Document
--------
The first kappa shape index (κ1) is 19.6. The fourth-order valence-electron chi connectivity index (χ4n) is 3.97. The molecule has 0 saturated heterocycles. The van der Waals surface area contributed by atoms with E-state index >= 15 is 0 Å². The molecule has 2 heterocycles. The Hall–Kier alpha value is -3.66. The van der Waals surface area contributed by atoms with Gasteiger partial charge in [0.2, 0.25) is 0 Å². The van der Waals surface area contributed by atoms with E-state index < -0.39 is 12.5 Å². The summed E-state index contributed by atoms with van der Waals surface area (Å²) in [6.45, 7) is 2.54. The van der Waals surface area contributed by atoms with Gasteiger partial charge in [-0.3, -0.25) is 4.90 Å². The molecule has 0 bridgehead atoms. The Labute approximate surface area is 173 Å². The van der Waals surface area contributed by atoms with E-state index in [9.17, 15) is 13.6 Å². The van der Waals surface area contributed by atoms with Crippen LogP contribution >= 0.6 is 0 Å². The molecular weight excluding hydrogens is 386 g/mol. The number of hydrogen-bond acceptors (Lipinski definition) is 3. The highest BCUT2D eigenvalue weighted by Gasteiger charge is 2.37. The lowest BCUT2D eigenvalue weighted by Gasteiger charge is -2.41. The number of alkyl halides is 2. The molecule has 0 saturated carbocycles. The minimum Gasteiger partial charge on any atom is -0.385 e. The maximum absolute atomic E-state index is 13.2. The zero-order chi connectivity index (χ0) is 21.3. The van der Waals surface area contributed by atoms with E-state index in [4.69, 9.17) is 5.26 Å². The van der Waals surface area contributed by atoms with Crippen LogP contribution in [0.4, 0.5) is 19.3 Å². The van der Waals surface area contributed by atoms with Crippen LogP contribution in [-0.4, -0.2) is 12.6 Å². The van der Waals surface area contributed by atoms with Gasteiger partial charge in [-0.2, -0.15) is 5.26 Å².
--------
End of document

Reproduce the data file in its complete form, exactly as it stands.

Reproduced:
The first kappa shape index (κ1) is 19.6. The fourth-order valence-electron chi connectivity index (χ4n) is 3.97. The molecule has 0 saturated heterocycles. The van der Waals surface area contributed by atoms with E-state index >= 15 is 0 Å². The molecule has 2 heterocycles. The Hall–Kier alpha value is -3.66. The van der Waals surface area contributed by atoms with Gasteiger partial charge in [0.2, 0.25) is 0 Å². The van der Waals surface area contributed by atoms with E-state index < -0.39 is 12.5 Å². The summed E-state index contributed by atoms with van der Waals surface area (Å²) in [6.45, 7) is 2.54. The van der Waals surface area contributed by atoms with Gasteiger partial charge in [-0.3, -0.25) is 4.90 Å². The molecule has 0 bridgehead atoms. The Labute approximate surface area is 173 Å². The van der Waals surface area contributed by atoms with E-state index in [9.17, 15) is 13.6 Å². The van der Waals surface area contributed by atoms with Crippen LogP contribution >= 0.6 is 0 Å². The molecular weight excluding hydrogens is 386 g/mol. The number of hydrogen-bond acceptors (Lipinski definition) is 3. The highest BCUT2D eigenvalue weighted by Gasteiger charge is 2.37. The lowest BCUT2D eigenvalue weighted by Gasteiger charge is -2.41. The number of alkyl halides is 2. The molecule has 0 saturated carbocycles. The minimum Gasteiger partial charge on any atom is -0.385 e. The maximum absolute atomic E-state index is 13.2. The zero-order chi connectivity index (χ0) is 21.3. The van der Waals surface area contributed by atoms with E-state index in [4.69, 9.17) is 5.26 Å². The van der Waals surface area contributed by atoms with Crippen LogP contribution in [0.4, 0.5) is 19.3 Å². The van der Waals surface area contributed by atoms with Crippen LogP contribution in [-0.4, -0.2) is 12.6 Å². The van der Waals surface area contributed by atoms with Gasteiger partial charge in [-0.2, -0.15) is 5.26 Å².